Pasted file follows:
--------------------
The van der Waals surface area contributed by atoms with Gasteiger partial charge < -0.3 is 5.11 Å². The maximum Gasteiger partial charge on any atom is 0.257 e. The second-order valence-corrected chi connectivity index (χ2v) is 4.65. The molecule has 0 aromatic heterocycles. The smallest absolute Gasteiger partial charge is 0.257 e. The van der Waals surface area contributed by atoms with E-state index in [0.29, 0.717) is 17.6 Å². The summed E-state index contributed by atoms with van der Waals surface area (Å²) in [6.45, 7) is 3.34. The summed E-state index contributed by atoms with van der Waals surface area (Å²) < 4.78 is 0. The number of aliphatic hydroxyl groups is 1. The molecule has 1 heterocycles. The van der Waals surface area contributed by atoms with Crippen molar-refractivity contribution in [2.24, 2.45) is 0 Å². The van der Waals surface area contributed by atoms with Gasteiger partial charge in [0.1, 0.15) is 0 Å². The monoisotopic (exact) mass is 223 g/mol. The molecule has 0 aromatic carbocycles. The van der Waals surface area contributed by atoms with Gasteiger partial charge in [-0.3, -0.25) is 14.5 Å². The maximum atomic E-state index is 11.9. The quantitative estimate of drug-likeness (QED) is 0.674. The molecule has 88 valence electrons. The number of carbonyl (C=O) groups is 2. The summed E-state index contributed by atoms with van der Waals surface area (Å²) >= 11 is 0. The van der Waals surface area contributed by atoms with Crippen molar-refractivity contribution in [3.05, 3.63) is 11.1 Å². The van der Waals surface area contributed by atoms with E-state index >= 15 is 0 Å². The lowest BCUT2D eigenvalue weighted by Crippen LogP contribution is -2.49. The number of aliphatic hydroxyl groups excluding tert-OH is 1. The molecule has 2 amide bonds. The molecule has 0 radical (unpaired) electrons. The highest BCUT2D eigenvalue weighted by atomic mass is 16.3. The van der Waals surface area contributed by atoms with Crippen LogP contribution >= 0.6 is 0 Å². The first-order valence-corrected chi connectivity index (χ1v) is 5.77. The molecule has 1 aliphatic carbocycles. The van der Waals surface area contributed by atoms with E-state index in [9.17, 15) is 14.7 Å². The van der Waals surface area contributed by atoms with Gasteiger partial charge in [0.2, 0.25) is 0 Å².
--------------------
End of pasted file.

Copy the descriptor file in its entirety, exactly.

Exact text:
The van der Waals surface area contributed by atoms with Gasteiger partial charge < -0.3 is 5.11 Å². The maximum Gasteiger partial charge on any atom is 0.257 e. The second-order valence-corrected chi connectivity index (χ2v) is 4.65. The molecule has 0 aromatic heterocycles. The smallest absolute Gasteiger partial charge is 0.257 e. The van der Waals surface area contributed by atoms with E-state index in [0.29, 0.717) is 17.6 Å². The summed E-state index contributed by atoms with van der Waals surface area (Å²) in [6.45, 7) is 3.34. The summed E-state index contributed by atoms with van der Waals surface area (Å²) < 4.78 is 0. The number of aliphatic hydroxyl groups is 1. The molecule has 1 heterocycles. The van der Waals surface area contributed by atoms with Crippen molar-refractivity contribution in [2.24, 2.45) is 0 Å². The van der Waals surface area contributed by atoms with Gasteiger partial charge in [0.1, 0.15) is 0 Å². The monoisotopic (exact) mass is 223 g/mol. The molecule has 0 aromatic carbocycles. The van der Waals surface area contributed by atoms with Gasteiger partial charge in [-0.3, -0.25) is 14.5 Å². The maximum atomic E-state index is 11.9. The quantitative estimate of drug-likeness (QED) is 0.674. The molecule has 88 valence electrons. The number of carbonyl (C=O) groups is 2. The summed E-state index contributed by atoms with van der Waals surface area (Å²) >= 11 is 0. The van der Waals surface area contributed by atoms with Crippen molar-refractivity contribution in [3.05, 3.63) is 11.1 Å². The van der Waals surface area contributed by atoms with E-state index >= 15 is 0 Å². The lowest BCUT2D eigenvalue weighted by Crippen LogP contribution is -2.49. The number of aliphatic hydroxyl groups excluding tert-OH is 1. The molecule has 2 amide bonds. The molecule has 0 radical (unpaired) electrons. The highest BCUT2D eigenvalue weighted by atomic mass is 16.3. The van der Waals surface area contributed by atoms with Crippen LogP contribution >= 0.6 is 0 Å². The first-order valence-corrected chi connectivity index (χ1v) is 5.77. The molecule has 1 aliphatic carbocycles. The van der Waals surface area contributed by atoms with E-state index in [9.17, 15) is 14.7 Å². The van der Waals surface area contributed by atoms with Gasteiger partial charge in [0.2, 0.25) is 0 Å².